We AFFIRM except that we grant a remand to the district court for the limited purpose of consideration of the sentencing issues raised by United States v. Ameline.43
1. New Mexico Statute 31-20-3 (1978) (“Upon entry of a judgment of conviction of any crime not constituting a capital or first degree felony, any court having jurisdiction when it is satisfied that the ends of justice and the best interest of the public as well as the defendant will be served thereby, may either:A. enter an order deferring the imposition of sentence;B. sentence the defendant and enter an order suspending in whole or in part the execution of the sentence;C. or commit the convicted person, if convicted of a felony and not committed for diagnostic purposes within the twelve-month period directly preceding that conviction, to the department of corrections for an indeterminate period not to exceed sixty days for purposes of diagnosis, with direction that a court be given a report when the diagnosis is complete as to what disposition appears best when the interest of the public and the individual are evaluated.”).
2. See United States v. Laskie, 258 F.3d 1047, 1049 (9th Cir.2001).
3. 18 U.S.C. § 921(a)(20).
4. 18 U.S.C. § 921(a)(20).
5. Padilla v. State, 90 N.M. 664, 568 P.2d 190 (1970).
6. Id. at 192 (emphasis added).
7. “Whenever the period of deferment expires, the defendant is relieved of any obligations imposed on him by the order of the court and has satisfied his criminal liability for the crime, the court shall enter a dismissal of the criminal charges.” New Mexico Revised Statutes Annotated § 31-20-9.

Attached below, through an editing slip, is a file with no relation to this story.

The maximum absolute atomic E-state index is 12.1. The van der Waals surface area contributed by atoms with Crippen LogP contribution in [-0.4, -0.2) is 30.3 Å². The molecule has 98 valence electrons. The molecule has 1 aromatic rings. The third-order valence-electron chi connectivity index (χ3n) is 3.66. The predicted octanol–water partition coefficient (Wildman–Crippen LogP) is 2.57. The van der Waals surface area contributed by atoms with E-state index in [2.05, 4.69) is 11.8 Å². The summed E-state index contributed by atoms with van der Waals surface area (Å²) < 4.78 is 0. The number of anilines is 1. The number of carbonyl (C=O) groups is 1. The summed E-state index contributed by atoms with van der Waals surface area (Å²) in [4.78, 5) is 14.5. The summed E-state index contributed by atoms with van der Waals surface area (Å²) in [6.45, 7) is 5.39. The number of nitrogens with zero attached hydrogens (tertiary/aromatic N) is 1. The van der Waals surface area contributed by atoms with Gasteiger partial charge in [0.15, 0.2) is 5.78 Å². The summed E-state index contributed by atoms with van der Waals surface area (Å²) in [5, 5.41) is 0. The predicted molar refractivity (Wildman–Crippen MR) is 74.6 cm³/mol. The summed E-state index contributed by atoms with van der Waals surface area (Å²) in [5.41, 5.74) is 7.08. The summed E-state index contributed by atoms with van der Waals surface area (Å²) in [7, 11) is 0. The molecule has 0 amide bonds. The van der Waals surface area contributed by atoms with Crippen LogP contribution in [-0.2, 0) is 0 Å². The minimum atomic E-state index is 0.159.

8. State v. Herbstman, 126 N.M. 683, 974 P.2d 177, 180 (App.1998).
9. State v. Lopez, 128 N.M. 450, 993 P.2d 767, 770 (App.1999).
10. State v. Brothers, 133 N.M. 36, 59 P.3d 1268, 1271 (App.2002).
11. Padilla v. State, 90 N.M. 664, 568 P.2d 190, 192 (1970).
12. We see no reason to doubt that the Supreme Court of New Mexico would reach the same conclusions these intermediate appellate court decisions did. See Arizona Elec. Power Co-op., Inc. v. Berkeley, 59 F.3d 988, 991 (9th Cir.1995) (in the absence of a decision by the state's highest court, a federal court must predict how that court would resolve an issue by looking to the decisions of that state's intermediate appellate courts).
13. New Mexico Statute § 30-7-16 (1978); State v. Lopez, 128 N.M. 450, 993 P.2d 767, 770 (App.1999).
14. Id. at 769.
15. United States v. Nix, 438 F.3d 1284 (11th Cir.2006).
16. 16 U.S.C. § 668(a).
18. Id. (internal citations omitted).
19. United States v. Herron, 45 F.3d 340, 343 (9th Cir.1995) (quoting United States v. Erwin, 902 F.2d 510, 512-13 (7th Cir.1990), cert. denied, 498 U.S. 859, 111 S.Ct. 161, 112 L.Ed.2d 127 (1990)).